South Slave

NWT campers describe sudden onset of Monday storm


Campers south of Enterprise during Monday’s severe thunderstorm described a “movie scene” as trees began falling at the Louise Falls campground.

At least one person required hospital treatment for a broken arm. The campground is now closed until further notice while damage from the storm is repaired.

Yellowknife resident Alan Bowerman and Ingrid St-Cyr of Fort Smith were both staying in Loop C of the campground when the storm hit. They watched trees being uprooted from the safety of their RVs, and both escaped without a scratch.

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St-Cyr and her husband arrived at the campground on Friday and said over the weekend “the air was just like sitting in an oven if you were outside.”

She didn’t pay attention to the storm warning online, assuming it would just be another thunderstorm. But suddenly – she estimates between 9am and 9:30am on Monday – the storm picked up.

“There was no time to do anything,” she said. “I kept yelling at my husband, ‘The trees are falling, the trees are falling.’

“It didn’t feel like it lasted a long time. But it was just hard and fast … it was the craziest thing I’ve ever seen.”

Bowerman estimated the wind picked up within a span of two minutes. While the tops of trees were swaying, he said he barely felt the wind at ground level.

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“All of a sudden, trees started falling everywhere,” he said. “It was like it was happening in slow motion, the trees were just gently pushed over; big, tall trees, about 60 feet.”

Bowerman said a neighbouring camper, named Michael, “didn’t notice what was happening until a tree actually went and landed on his tent, almost in his arms.”

Michael, still in socked feet, grabbed a chainsaw from his vehicle and began clearing trees, including one that had landed on Bowerman’s truck. Incredibly, the tree did not leave a scratch on the vehicle.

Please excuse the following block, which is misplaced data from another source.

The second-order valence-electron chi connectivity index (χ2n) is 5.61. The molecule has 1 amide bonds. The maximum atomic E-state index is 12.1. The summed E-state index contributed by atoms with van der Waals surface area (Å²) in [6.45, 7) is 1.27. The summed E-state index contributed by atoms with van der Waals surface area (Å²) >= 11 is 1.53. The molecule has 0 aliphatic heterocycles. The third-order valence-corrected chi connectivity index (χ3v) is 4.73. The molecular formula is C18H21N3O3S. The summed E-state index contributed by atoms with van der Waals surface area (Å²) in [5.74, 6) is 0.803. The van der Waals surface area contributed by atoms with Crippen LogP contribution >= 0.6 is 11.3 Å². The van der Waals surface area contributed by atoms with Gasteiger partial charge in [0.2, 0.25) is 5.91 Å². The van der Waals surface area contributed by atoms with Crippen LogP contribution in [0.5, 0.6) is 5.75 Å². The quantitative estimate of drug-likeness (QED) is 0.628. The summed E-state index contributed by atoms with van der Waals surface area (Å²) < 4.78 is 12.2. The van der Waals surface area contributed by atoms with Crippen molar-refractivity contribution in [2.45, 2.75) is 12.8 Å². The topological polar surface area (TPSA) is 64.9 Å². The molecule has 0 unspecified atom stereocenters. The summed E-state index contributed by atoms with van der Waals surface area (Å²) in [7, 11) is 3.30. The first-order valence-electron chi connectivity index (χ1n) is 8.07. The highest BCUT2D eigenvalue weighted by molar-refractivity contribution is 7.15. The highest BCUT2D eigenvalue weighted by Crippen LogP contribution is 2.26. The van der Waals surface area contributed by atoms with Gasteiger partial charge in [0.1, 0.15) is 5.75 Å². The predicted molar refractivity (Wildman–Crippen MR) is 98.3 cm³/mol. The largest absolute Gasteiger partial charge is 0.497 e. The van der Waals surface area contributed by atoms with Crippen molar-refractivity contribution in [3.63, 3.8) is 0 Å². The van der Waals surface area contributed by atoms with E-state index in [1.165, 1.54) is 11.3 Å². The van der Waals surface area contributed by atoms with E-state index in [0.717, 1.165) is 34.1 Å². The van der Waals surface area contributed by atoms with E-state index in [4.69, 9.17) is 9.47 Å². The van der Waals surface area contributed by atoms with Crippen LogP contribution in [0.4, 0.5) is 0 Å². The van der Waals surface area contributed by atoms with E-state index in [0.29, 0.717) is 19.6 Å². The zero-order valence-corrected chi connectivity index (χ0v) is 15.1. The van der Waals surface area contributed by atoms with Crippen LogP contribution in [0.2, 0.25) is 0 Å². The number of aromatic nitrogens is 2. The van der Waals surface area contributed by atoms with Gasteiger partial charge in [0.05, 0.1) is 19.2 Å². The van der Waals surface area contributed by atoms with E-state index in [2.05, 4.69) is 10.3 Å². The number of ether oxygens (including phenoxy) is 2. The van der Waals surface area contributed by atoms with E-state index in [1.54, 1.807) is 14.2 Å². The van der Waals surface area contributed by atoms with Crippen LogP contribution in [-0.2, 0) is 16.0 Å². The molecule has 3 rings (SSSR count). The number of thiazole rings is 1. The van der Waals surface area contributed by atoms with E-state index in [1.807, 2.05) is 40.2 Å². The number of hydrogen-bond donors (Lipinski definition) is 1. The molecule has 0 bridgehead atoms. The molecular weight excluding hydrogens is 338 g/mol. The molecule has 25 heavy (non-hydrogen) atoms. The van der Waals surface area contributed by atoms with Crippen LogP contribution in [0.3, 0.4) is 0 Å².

Another Yellowknifer, Michelle Keating, wasn’t so lucky. Her camper in Loop A was destroyed when a tree landed on it, breaking an arm of her friend who was sheltering inside.

“The storm that rolled through was like a scene out of a movie,” Keating wrote on Facebook. “We are very thankful that the outcome was not worse and that our friend is OK.”

Shortly after 11am, the severe storm warning for the area was lifted as the sky brightened. St-Cyr said NWT Parks staff made their way through the campground to tell campers they were closing the park, while campers helped each other to remove trees that had fallen on top of tents, campers, and roads.

The campsite – which both Bowerman and St-Cyr said was full throughout the weekend – cleared out almost immediately after the storm as people headed home.

Keating expressed her disappointment with NWT Parks, who she says have not reached out since the storm to check on her and her family and friends.

“The whole thing was really terrifying and not handled well,” she said.

On August 4, NWT Parks announced the Twin Falls Gorge Territorial Park and Louise Falls campground would be closed until further notice due to damage caused by the storm.

“Our park operator has been reaching out to campers with reservations for this week and offering refunds,” said a spokesperson.

“Regarding anyone who camped over the weekend, NWT Parks is also willing to accommodate them due to this unfortunate event.”

Campers with reservation refund inquiries should contact parks@gov.nt.ca.

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